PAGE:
According to Lawton, who has authored one of the most widely-cited studies of gender differences in spatial abilities and wayfinding, men are more likely to rely on cardinal directions and distance measurements, while women are more likely to rely on landmarks at which to make a turn, for instance. So if a virtual environment used in a test doesn’t include landmarks (like a maze) or requires participants to rely primarily on cardinal directions, it’s not surprising that men would do better.

“It should be noted that many studies do not find gender differences in wayfinding performance and that it is only in the absence of local landmarks,” Lawton says, “or nearby landmarks that can be used to learn a route, that we tend to find an advantage for men in wayfinding.”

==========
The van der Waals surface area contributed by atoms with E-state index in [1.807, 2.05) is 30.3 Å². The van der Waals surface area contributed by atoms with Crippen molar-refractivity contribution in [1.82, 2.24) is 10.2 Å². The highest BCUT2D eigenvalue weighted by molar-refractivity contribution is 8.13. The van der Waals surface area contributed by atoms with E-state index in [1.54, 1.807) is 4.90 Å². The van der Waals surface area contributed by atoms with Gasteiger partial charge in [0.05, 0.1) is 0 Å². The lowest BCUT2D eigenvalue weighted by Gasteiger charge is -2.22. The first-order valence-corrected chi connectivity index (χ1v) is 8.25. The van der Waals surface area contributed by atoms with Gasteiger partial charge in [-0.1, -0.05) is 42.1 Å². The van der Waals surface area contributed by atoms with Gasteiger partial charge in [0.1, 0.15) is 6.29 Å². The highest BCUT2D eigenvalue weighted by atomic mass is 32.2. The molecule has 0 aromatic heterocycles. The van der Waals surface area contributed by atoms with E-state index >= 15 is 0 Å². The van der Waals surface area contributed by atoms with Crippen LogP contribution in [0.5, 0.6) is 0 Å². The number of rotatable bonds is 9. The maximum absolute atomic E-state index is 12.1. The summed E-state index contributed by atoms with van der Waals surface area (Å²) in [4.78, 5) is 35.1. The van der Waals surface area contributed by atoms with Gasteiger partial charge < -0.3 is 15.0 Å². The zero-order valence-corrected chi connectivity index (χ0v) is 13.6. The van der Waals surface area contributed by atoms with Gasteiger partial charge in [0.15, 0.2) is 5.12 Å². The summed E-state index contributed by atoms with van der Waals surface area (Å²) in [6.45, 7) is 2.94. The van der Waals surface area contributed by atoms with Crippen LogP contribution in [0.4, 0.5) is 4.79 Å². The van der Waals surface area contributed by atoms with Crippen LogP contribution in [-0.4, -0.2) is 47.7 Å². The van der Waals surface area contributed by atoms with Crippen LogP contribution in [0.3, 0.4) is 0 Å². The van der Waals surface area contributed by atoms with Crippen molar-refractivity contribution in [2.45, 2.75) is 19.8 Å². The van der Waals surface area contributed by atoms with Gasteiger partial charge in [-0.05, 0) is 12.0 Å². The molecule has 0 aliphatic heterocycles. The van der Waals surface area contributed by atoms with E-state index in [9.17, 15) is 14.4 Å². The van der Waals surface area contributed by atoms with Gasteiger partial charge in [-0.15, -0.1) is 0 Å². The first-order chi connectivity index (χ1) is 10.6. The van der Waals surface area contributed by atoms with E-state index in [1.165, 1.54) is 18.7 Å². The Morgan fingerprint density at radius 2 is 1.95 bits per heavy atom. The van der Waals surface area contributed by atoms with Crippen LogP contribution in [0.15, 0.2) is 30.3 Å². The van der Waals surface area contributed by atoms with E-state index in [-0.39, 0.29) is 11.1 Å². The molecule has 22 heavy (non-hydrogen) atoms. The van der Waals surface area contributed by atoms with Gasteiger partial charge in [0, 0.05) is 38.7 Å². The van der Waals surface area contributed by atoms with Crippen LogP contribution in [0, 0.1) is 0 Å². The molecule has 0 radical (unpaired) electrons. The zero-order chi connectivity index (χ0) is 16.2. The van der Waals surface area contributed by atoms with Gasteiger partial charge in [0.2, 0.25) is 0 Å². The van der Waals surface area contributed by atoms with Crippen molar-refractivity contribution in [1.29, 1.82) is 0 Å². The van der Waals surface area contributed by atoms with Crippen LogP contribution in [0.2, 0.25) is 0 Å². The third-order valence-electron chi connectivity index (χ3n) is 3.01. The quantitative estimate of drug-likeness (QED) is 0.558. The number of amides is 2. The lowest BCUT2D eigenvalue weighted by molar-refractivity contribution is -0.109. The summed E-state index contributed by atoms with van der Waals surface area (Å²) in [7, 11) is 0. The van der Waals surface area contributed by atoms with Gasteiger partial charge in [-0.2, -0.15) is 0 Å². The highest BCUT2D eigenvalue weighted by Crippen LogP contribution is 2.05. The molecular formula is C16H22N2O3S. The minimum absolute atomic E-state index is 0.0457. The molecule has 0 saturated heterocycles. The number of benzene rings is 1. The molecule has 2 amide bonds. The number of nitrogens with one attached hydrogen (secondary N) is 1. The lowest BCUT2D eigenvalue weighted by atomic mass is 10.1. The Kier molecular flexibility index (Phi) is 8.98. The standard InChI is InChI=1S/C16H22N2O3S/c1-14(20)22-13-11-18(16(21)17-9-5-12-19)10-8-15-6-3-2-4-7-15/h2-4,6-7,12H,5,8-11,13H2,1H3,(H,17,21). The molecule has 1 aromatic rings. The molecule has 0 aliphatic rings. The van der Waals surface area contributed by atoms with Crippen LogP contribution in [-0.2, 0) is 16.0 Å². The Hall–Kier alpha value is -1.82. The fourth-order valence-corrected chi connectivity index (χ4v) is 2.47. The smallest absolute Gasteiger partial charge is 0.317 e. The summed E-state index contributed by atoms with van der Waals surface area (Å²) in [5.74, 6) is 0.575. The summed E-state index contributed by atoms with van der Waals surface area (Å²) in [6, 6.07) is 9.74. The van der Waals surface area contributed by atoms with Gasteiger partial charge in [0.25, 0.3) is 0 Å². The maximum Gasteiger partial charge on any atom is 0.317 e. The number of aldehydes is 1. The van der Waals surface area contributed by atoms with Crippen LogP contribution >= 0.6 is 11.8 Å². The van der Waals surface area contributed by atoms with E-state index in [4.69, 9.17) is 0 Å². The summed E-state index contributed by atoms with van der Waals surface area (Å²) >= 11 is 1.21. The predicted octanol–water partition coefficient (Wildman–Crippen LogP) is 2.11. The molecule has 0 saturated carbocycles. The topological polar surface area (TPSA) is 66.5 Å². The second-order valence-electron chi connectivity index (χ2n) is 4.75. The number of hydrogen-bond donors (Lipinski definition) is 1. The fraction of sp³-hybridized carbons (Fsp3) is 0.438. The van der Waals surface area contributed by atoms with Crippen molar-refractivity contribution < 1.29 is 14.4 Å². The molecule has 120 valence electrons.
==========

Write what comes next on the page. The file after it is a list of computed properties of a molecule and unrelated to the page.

Women do, however, have higher levels of what Lawton calls “spatial anxiety,” which she defines as anxiety about having to find the way to an unfamiliar location or take a new route between known locations. “Spatial anxiety is higher in individuals who feel more concern for their personal safety,” Lawton says, which is more likely to be women.

Like other kinds of anxiety, spatial anxiety can lead to significant limitations for those who live with it. “Spatial anxiety may limit some women’s willingness to venture into unfamiliar environments on their own, which in turn may limit occupational and recreational opportunities. To the extent that women are made to feel less safe in the outdoor environment, I do see the restrictions that result from spatial anxiety as a social justice issue,” Lawton says.